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Auditors as Underwriters: An Alternative Framework

Auditors as Underwriters: An Alternative Framework In the United States, auditors are required to examine clients’ financial statements in compliance with generally accepted auditing standards (GAAS) and provide an audit opinion to assure investors that the statements are free of material misstatements. Since investors must trust the auditor in order for them to gain assurance from the audit report, we reason based on prior literature that the current process of regulation is based on a trust framework. However, given the current crisis in confidence resulting from recent accounting scandals, we argue that an institutional system based on trust must be rethought. In this paper, we propose an alternative framework for auditing that would meet investors’ needs to reduce or even eliminate information risk while transforming this trust framework. In this model, the need for a traditional financial statement audit leading to an audit opinion would be eliminated since regulators could require that public companies purchase insurance from insurance companies to indemnify their financial statements against material misstatement. The insurance company would hire an auditor to act as an underwriter to assess the risk of material misstatements in the financial statements. The auditor, in the capacity of underwriter, would assess the risk to determine the amount of the insurance coverage and premium. We believe that the proposed model will allow the SEC and the stock markets to more effectively accomplish their goal of eliminating or significantly reducing investors’ information risk, while restoring investors’ confidence and trust in financial reporting. http://www.deepdyve.com/assets/images/DeepDyve-Logo-lg.png International Journal of Auditing Wiley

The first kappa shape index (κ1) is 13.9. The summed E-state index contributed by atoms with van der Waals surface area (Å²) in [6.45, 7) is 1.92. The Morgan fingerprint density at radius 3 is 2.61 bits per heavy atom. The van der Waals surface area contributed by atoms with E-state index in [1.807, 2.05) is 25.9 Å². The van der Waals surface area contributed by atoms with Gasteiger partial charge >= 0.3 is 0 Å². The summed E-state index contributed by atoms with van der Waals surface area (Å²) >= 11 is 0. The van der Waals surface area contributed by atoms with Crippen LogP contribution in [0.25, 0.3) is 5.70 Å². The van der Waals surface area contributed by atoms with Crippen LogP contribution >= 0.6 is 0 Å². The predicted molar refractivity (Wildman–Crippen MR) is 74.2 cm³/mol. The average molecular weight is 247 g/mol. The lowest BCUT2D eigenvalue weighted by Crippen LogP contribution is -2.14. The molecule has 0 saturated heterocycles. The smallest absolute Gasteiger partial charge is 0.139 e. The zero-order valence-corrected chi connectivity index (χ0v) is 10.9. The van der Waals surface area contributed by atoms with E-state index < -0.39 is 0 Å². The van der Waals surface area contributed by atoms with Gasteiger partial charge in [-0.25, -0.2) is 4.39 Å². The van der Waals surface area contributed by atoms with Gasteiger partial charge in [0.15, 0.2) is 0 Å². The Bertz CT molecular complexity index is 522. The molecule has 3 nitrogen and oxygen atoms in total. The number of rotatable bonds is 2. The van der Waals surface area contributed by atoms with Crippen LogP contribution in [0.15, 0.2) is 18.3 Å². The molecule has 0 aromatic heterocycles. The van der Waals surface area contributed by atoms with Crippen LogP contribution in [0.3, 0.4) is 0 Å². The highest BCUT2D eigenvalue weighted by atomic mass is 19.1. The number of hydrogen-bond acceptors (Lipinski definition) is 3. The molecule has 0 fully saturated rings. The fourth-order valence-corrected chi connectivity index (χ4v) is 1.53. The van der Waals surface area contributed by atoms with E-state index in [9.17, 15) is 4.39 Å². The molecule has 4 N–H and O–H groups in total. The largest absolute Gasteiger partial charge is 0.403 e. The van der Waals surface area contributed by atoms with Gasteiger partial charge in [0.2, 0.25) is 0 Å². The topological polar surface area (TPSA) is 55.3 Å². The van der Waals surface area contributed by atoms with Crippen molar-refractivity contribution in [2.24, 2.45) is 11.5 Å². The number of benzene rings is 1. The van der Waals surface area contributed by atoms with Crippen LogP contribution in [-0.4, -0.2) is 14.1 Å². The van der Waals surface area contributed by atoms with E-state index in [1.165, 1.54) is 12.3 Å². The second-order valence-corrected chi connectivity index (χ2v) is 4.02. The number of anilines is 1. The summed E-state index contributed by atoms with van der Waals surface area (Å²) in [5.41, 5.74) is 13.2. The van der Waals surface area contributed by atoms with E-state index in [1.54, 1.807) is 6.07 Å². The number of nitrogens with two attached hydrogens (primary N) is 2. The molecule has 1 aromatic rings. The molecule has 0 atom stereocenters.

Auditors as Underwriters: An Alternative Framework

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Publisher
Wiley
Copyright
Copyright © 2005 Wiley Subscription Services, Inc., A Wiley Company
ISSN
1090-6738
eISSN
1099-1123
DOI
10.1111/j.1099-1123.2005.00099.x
Publisher site
See Article on Publisher Site

Abstract

In the United States, auditors are required to examine clients’ financial statements in compliance with generally accepted auditing standards (GAAS) and provide an audit opinion to assure investors that the statements are free of material misstatements. Since investors must trust the auditor in order for them to gain assurance from the audit report, we reason based on prior literature that the current process of regulation is based on a trust framework. However, given the current crisis in confidence resulting from recent accounting scandals, we argue that an institutional system based on trust must be rethought. In this paper, we propose an alternative framework for auditing that would meet investors’ needs to reduce or even eliminate information risk while transforming this trust framework. In this model, the need for a traditional financial statement audit leading to an audit opinion would be eliminated since regulators could require that public companies purchase insurance from insurance companies to indemnify their financial statements against material misstatement. The insurance company would hire an auditor to act as an underwriter to assess the risk of material misstatements in the financial statements. The auditor, in the capacity of underwriter, would assess the risk to determine the amount of the insurance coverage and premium. We believe that the proposed model will allow the SEC and the stock markets to more effectively accomplish their goal of eliminating or significantly reducing investors’ information risk, while restoring investors’ confidence and trust in financial reporting.

Journal

International Journal of AuditingWiley

Published: Mar 1, 2005

References